Further, the distribution of rainfall was rather well behaved pouring in July and slowing down as the crops matured. Floods were hardly as vicious as might have been expected from so much rain. The kharif crop is certainly set to scale new records and the recharge of soil moisture should set the ground for a bumper rabi crop as well.
Gross domestic product (GDP) from agriculture should soar in the second through fourth quarters of the current fiscal and the first quarter of the next fiscal corresponding to the harvest cycle and crop year. First quarter GDP is due to be released tomorrow. The agricultural component ought to be representing the closing quarter of the last crop year which has been cast as the worst crop year in a very long time. Given this, it is hard not to have a sizeably negative change for the quarter in so far as agriculture is concerned. Even with industry and services doing quite well, overall GDP growth should be significantly below 5 per cent.
But that should not act as a party pooper. For 2003-04 as a whole, GDP growth is poised to cross 6.8 per cent. In the annual accounts unless changes have been made it is the GDP of the crop year that is counted, not one quarter of the last crop year and three quarters of the current one. With the terrific monsoon set to produce a huge harvest in both the kharif and rabi seasons, growth of up to 9 per cent is not beyond the feasible.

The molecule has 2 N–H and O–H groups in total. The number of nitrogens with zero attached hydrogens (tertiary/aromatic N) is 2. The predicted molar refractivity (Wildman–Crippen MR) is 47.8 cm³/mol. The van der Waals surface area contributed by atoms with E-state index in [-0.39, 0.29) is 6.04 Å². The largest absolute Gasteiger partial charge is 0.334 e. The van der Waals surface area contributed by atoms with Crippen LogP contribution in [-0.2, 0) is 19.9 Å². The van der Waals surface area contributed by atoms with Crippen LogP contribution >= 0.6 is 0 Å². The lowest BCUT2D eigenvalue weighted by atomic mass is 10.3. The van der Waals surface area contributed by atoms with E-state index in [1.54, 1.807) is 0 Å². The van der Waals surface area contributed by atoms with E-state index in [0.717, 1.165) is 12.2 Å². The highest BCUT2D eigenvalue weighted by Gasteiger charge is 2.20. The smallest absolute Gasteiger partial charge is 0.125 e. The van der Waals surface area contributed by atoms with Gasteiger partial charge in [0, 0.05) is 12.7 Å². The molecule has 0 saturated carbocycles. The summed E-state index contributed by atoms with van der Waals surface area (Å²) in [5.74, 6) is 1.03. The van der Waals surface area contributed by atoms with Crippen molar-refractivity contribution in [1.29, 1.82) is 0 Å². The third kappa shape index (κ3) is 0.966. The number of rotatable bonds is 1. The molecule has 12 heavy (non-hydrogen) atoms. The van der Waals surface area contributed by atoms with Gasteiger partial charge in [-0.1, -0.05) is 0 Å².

Industry and services continue to do well, as testified to by industrial output growth up to July and the ability of the economy to absorb both higher domestic and imported goods.
Strong growth in this fiscal has, however, already been factored in by the market the uncertainty is about how long the current run of expansion will hold. A sensible approach is to start with the underestimation of GDP last year. After all, non-agricultural GDP expanded by 6.7 per cent, no matter the official squeeze on agricultural output. Now, if we remember that hence for this year the denominator is understated, it would mean that a 6.8 growth is actually one of little below 6.5 per cent. That of course helps in holding together our sense of proportion.
The fact of the matter is that the non-agricultural component of our economy, which accounts for three-quarters by weight, appears capable to deliver somewhere above 6 per cent rate of growth on a sustained basis. Combine this with the volatility of agriculture, exacerbated by the machinations that have come to dominate this sector, and the economy seems set on a growth trajectory in excess of 6 per cent per annum.
This is despite the languid pace of reform in government finances and public service provisioning. That the pace is languid, but not non-existent, is brought home by the fact that electricity generation is barely growing, notwithstanding what is happening to the rest of the economy. In part this is due to the monsoon and consequential lower irrigation and air-conditioning demand. But mostly it is due to the curtailment of power theft.
The cost of this languid pace is foregone growth of as much as 1.5 percentage points each year. The best outcome of the elections forthcoming this year and the next is that it does not produce surprises and that governments do not turn even less stable.
The author is economic advisor to ICRA, (Investment Information and Credit Rating Agency)